Reckless Abandon

Happy Monday everyone, I hope you all had a splendid weekend! Mine was very stock standard despite the amazing Spring lovely new neighbours kindly decided to crank some horrid remixes of 80's Madonna until 3 in the morning on both Saturday and Sunday, so I was feeling a little rusty for most of my weekend. Thanks so very much, upstairs guys! (I have a folder full of dubstep and drum and bass to return the favour, just you wait!)

Anyway, that's enough about my vendettas, back to bloggy goodness. So it should probably come as no surprise that I have a mild obsession with all things abandoned and neglected. Kind of masochistic for an ArchiGeek to love delapidated old buildings, but sure enough I found myself completely enchanted by this amazing photographic project, 100 Abandoned Houses.

It all began around 10 years ago when Kevin Bauman started photographing abandoned homes in suburban Detroit. Initially focusing on the now-revitalised Brush Park, Bauman eventually took his camera elsewhere, discovering entire suburbs that had been left to the elements.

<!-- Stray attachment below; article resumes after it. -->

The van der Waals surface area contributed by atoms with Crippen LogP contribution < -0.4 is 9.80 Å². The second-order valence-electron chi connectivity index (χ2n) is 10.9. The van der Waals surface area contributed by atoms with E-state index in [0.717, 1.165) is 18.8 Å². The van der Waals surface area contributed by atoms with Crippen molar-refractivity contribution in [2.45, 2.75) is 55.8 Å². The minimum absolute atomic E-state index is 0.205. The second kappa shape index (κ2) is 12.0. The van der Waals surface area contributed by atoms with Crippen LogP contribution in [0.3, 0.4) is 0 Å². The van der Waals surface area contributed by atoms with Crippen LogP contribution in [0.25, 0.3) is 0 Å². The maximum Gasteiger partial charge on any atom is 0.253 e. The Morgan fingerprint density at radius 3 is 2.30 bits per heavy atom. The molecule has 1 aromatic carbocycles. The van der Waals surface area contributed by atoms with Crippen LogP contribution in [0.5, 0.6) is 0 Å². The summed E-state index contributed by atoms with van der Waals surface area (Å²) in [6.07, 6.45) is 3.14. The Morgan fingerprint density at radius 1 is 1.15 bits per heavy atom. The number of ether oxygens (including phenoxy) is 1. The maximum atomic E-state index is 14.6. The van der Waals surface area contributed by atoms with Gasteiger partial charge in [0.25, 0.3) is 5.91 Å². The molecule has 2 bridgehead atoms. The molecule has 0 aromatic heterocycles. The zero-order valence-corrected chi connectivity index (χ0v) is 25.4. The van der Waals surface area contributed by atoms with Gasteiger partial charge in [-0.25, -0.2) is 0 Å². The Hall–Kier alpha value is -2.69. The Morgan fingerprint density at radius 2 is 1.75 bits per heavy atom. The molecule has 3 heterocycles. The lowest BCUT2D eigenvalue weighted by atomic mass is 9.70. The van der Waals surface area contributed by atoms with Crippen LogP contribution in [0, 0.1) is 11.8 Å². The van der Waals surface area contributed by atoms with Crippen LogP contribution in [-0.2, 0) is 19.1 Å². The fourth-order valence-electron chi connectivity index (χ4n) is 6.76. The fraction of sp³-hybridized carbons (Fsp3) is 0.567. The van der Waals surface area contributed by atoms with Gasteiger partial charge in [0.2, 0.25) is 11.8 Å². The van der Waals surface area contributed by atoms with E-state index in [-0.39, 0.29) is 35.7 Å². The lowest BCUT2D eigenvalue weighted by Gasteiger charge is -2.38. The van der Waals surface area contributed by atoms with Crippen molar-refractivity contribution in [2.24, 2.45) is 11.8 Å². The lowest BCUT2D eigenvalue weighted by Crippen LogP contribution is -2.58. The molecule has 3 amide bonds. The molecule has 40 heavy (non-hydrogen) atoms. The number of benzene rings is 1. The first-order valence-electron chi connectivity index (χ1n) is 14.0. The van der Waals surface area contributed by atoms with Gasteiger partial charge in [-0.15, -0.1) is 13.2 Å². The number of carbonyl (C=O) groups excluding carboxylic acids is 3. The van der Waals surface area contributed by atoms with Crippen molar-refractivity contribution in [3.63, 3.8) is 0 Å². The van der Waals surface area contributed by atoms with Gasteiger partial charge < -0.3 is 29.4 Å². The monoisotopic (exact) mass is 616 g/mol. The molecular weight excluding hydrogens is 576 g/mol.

Bauman estimates that there are over 12,000 abandoned houses in Detroit, but in just 100 images (well, technically now up to 103) he captures so much of the city and what it once was.

Encompassing an area of over 138 square miles, Detroit has enough room to hold the land mass of San Francisco, Boston, and Manhattan Island, yet the population has fallen from close to 2 million citizens, to most likely less than 800,000. With such a dramatic decline, the abandoned house problem is not likely to go away any time soon.

Some houses look like a coat of paint could solve all their issues, while others look like they're only being held together by paint! Many are well beyond help, completely rotted, decayed and destroyed. Yet somehow, amongst all the heartbreak, there's a tiny glimmer of hope.

Ahh, such a poignant, haunting series. It's tragic to think what may have driven those 100 (+3) families away from their homes, their havens. I guess this is the time I look up and thank my lucky stars that I have a roof (and even noisy neighbours) over my head.

Meanwhile, Bauman has released a limited edition series of 5x5 prints, with a portion of the proceeds going to fantastic local organisations like Habitat for Humanity and The Greening of Detroit. Find out how you can help (and grab yourself some amazing prints in the process!) here.